During the first week of September, Milan Design Week opened its doors to more than 60,000 architects, designers, artists, and craftsmen from all around the world to explore new design innovations and exchange ideas about the interior design, furniture, and lighting. In parallel to the event hosted at the Rho Fiera, interventions by world-renowned architects were installed across the city as part of the Fuorisalone.
The Fuorisalone program took place under the patronage of the Municipality of Milan, and started last April with a digital edition under the theme of "Forms of Living", taking a view on the questions that inspire and influence the future of the furniture and design. Read on to discover the top 5 outdoor installations along with their description.
Ma Yansong and MAD Architects unveiled a large-scale art installation titled “Freedom” in the courtyard of the Università degli Studi di Milano. The large-scale installation takes the shape of a yellow seabird looking towards the sky. The metallic profiles are created by Eurostands, and are covered with LED stripes that illuminate it at night. The installation acts as a a metaphor of freedom, symbolizing people's aspiration to restart and renew their lives after the pandemic. Ma explains the project, stating that “as human beings, if we are looking for freedom or connection with other people, we should go beyond physical or invisible space that limits us. We should go beyond the limitations.”
Also in the courtyard of the Università degli Studi di Milano, Peter Pichler Architecture created a small-scale representation of “Vertical Chalets”, a hospitality project developed by the architecture firm for the Alpine region, and implemented for the first time on a site near Kitzbühel, Austria. The connection between human being and nature was crucial for the development of the real-scale project, amplifying human senses with the use of simple and local materials while being nestled in nature. The installation consists of five miniature chalets created by the Model Maker Antonio La Colla, and takes inspiration from local vernacular architecture, reimagined in a contemporary way.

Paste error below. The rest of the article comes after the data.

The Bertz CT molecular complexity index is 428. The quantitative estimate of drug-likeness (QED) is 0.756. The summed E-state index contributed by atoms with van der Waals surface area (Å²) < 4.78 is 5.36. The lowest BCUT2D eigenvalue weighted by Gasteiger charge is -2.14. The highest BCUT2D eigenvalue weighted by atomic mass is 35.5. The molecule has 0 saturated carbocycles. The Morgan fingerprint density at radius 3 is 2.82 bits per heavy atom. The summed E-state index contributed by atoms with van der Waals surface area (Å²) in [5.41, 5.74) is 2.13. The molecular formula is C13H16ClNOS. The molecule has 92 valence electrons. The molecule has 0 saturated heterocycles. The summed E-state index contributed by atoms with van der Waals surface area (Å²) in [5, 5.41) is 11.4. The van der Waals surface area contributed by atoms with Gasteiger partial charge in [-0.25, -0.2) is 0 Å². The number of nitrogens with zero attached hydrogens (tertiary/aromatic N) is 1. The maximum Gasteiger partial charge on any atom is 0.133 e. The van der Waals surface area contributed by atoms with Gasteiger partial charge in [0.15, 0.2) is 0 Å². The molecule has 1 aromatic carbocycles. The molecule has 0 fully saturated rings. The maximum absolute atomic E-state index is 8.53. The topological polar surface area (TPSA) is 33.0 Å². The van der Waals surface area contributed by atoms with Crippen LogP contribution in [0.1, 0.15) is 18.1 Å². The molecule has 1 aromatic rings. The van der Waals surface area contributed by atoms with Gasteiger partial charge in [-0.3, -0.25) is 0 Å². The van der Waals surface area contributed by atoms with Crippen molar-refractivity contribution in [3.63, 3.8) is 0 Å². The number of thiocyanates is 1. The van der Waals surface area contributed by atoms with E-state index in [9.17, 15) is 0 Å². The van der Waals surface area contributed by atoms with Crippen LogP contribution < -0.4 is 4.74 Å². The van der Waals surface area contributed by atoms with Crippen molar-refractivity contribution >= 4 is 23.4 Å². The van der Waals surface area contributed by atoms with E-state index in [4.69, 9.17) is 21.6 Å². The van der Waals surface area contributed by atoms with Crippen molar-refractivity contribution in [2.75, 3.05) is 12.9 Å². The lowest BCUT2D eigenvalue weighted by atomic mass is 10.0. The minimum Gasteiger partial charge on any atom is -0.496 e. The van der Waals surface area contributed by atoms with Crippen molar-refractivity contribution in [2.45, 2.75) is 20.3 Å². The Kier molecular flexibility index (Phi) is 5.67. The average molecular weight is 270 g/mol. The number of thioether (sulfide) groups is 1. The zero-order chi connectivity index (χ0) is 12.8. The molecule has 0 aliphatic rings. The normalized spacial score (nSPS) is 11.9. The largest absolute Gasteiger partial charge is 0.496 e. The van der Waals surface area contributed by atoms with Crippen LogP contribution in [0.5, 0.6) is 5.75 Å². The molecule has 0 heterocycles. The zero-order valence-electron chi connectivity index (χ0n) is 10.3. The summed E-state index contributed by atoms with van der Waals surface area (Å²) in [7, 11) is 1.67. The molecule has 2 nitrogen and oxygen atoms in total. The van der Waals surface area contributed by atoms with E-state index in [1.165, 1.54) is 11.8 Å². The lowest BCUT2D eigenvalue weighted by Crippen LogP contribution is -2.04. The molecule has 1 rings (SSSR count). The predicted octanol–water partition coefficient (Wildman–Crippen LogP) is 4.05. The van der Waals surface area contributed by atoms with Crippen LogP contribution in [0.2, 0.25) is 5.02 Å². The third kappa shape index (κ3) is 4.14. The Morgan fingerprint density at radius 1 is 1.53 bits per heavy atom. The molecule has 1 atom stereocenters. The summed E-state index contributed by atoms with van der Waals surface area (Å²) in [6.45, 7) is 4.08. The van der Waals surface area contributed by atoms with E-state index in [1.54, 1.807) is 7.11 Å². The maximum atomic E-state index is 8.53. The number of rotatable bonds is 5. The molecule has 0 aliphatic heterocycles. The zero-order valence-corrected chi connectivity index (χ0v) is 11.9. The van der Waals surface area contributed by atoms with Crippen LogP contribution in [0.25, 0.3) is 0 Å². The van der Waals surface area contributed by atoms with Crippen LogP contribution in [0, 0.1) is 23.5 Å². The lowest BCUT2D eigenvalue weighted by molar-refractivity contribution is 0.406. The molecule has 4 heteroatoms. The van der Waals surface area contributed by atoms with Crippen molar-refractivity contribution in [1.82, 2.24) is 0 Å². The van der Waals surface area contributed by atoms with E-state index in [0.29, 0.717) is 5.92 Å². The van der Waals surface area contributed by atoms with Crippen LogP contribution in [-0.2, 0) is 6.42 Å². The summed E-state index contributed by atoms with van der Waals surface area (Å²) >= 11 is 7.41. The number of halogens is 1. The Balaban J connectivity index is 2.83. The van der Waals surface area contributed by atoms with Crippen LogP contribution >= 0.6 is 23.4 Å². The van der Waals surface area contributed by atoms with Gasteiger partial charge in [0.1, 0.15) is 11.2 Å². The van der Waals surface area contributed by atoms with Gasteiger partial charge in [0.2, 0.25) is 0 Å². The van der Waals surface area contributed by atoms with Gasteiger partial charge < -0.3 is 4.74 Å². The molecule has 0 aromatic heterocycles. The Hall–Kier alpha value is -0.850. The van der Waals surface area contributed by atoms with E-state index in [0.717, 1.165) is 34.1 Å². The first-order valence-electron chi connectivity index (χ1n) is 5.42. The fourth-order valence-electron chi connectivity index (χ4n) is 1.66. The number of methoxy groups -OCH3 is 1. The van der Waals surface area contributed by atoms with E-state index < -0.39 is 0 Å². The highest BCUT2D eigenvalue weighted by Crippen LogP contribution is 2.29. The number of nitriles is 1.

For the 2021 Milan Design Week, Kengo Kuma Associates created a multisensory bamboo installation in collaboration with smart device manufacturer OPPO. The installation merges architecture, music, craftsmanship, and technology, by weaving together a series of rings made of bamboo and carbon fibre overlapped with a musical compositions by Japanese violinist Midori Komachi and Musicity.
The Circular Lab
The Circular Lab installation is a space designed for people to rethink “waste” as materials for the creative process and promote the culture of Circular Design. The project was designed by MC A - Mario Cucinella Architects, in collaboration with Project Architect Martina Ruini, and SOS - School of Sustainability, a post-graduate sustainable design program founded by Mario Cucinella. The structure itself is made with reused and recycled materials, such as IBC tanks, colored films, and recycled rubber from running shoes. A series of custom lighting products by Artemide are also applied to the corners of the tanks to visually mark the space and create a welcoming atmosphere.
CRA-Carlo Ratti Associati has collaborated with energy company Eni to create an installation at Brera’s botanical gardens. The installation is claimed to be one of the largest data visualization pieces ever produced that showcases how plants take part in oxygen and carbon dioxide production. A series of transparent floating bubbles in different dimensions are installed among the garden's vegetation, corresponding to the amount of carbon dioxide that trees can capture and store during their lifecycle. In addition, three metallic bubbles are displayed in the courtyard of the Università degli Studi di Milano as a continuation of the botanical garden project.
We invite you to check out ArchDaily's comprehensive coverage of the Salone Del Mobile 2021, featuring exclusive editorial pieces and interviews with architects and curators of the event.